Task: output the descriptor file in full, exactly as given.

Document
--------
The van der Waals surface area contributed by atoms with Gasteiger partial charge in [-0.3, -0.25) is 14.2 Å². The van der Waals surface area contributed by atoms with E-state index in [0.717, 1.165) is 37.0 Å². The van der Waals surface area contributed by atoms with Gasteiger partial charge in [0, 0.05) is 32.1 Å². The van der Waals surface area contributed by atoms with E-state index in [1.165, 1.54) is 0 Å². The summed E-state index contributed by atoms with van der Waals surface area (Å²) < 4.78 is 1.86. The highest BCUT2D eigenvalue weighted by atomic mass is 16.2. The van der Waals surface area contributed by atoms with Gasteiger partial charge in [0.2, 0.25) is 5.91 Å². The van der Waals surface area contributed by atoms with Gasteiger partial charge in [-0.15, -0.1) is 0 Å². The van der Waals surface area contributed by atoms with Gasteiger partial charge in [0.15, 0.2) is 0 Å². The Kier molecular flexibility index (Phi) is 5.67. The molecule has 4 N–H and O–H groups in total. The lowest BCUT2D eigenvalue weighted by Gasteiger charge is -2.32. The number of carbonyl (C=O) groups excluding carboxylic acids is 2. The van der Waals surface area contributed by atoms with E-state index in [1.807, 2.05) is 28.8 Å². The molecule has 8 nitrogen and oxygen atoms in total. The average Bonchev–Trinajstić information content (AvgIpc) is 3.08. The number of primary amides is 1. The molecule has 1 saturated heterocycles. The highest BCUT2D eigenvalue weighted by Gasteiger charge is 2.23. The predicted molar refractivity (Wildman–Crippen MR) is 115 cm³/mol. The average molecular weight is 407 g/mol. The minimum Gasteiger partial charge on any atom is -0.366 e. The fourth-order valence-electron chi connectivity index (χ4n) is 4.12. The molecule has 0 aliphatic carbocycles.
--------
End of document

The van der Waals surface area contributed by atoms with Gasteiger partial charge in [-0.3, -0.25) is 14.2 Å². The van der Waals surface area contributed by atoms with E-state index in [0.717, 1.165) is 37.0 Å². The van der Waals surface area contributed by atoms with Gasteiger partial charge in [0, 0.05) is 32.1 Å². The van der Waals surface area contributed by atoms with E-state index in [1.165, 1.54) is 0 Å². The summed E-state index contributed by atoms with van der Waals surface area (Å²) < 4.78 is 1.86. The highest BCUT2D eigenvalue weighted by atomic mass is 16.2. The van der Waals surface area contributed by atoms with Gasteiger partial charge in [0.2, 0.25) is 5.91 Å². The van der Waals surface area contributed by atoms with Gasteiger partial charge in [-0.15, -0.1) is 0 Å². The van der Waals surface area contributed by atoms with Gasteiger partial charge in [0.15, 0.2) is 0 Å². The Kier molecular flexibility index (Phi) is 5.67. The molecule has 4 N–H and O–H groups in total. The lowest BCUT2D eigenvalue weighted by Gasteiger charge is -2.32. The number of carbonyl (C=O) groups excluding carboxylic acids is 2. The van der Waals surface area contributed by atoms with E-state index in [1.807, 2.05) is 28.8 Å². The molecule has 8 nitrogen and oxygen atoms in total. The average Bonchev–Trinajstić information content (AvgIpc) is 3.08. The number of primary amides is 1. The molecule has 1 saturated heterocycles. The highest BCUT2D eigenvalue weighted by Gasteiger charge is 2.23. The predicted molar refractivity (Wildman–Crippen MR) is 115 cm³/mol. The average molecular weight is 407 g/mol. The minimum Gasteiger partial charge on any atom is -0.366 e. The fourth-order valence-electron chi connectivity index (χ4n) is 4.12. The molecule has 0 aliphatic carbocycles.